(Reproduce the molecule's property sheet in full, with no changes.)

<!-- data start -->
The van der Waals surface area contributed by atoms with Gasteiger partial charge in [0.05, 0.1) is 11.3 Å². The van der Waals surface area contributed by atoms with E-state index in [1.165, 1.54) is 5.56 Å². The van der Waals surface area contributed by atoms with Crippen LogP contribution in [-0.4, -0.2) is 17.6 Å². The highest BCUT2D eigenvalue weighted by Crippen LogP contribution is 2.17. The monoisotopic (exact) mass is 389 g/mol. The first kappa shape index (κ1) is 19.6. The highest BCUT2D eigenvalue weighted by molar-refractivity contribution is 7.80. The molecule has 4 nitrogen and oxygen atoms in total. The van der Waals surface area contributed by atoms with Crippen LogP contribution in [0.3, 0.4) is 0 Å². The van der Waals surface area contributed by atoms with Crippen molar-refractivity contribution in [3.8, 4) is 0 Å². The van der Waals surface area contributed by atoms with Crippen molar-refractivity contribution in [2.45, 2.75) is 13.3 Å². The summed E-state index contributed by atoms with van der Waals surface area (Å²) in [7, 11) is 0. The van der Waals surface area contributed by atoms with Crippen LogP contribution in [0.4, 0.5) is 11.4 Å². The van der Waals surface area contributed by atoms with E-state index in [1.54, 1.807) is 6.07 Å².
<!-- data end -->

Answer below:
The van der Waals surface area contributed by atoms with Gasteiger partial charge in [0.05, 0.1) is 11.3 Å². The van der Waals surface area contributed by atoms with E-state index in [1.165, 1.54) is 5.56 Å². The van der Waals surface area contributed by atoms with Crippen LogP contribution in [-0.4, -0.2) is 17.6 Å². The highest BCUT2D eigenvalue weighted by Crippen LogP contribution is 2.17. The monoisotopic (exact) mass is 389 g/mol. The first kappa shape index (κ1) is 19.6. The highest BCUT2D eigenvalue weighted by molar-refractivity contribution is 7.80. The molecule has 4 nitrogen and oxygen atoms in total. The van der Waals surface area contributed by atoms with Crippen LogP contribution in [0.3, 0.4) is 0 Å². The van der Waals surface area contributed by atoms with Crippen molar-refractivity contribution in [3.8, 4) is 0 Å². The van der Waals surface area contributed by atoms with Crippen molar-refractivity contribution in [2.45, 2.75) is 13.3 Å². The summed E-state index contributed by atoms with van der Waals surface area (Å²) in [7, 11) is 0. The van der Waals surface area contributed by atoms with Crippen LogP contribution in [0.4, 0.5) is 11.4 Å². The van der Waals surface area contributed by atoms with E-state index in [1.54, 1.807) is 6.07 Å².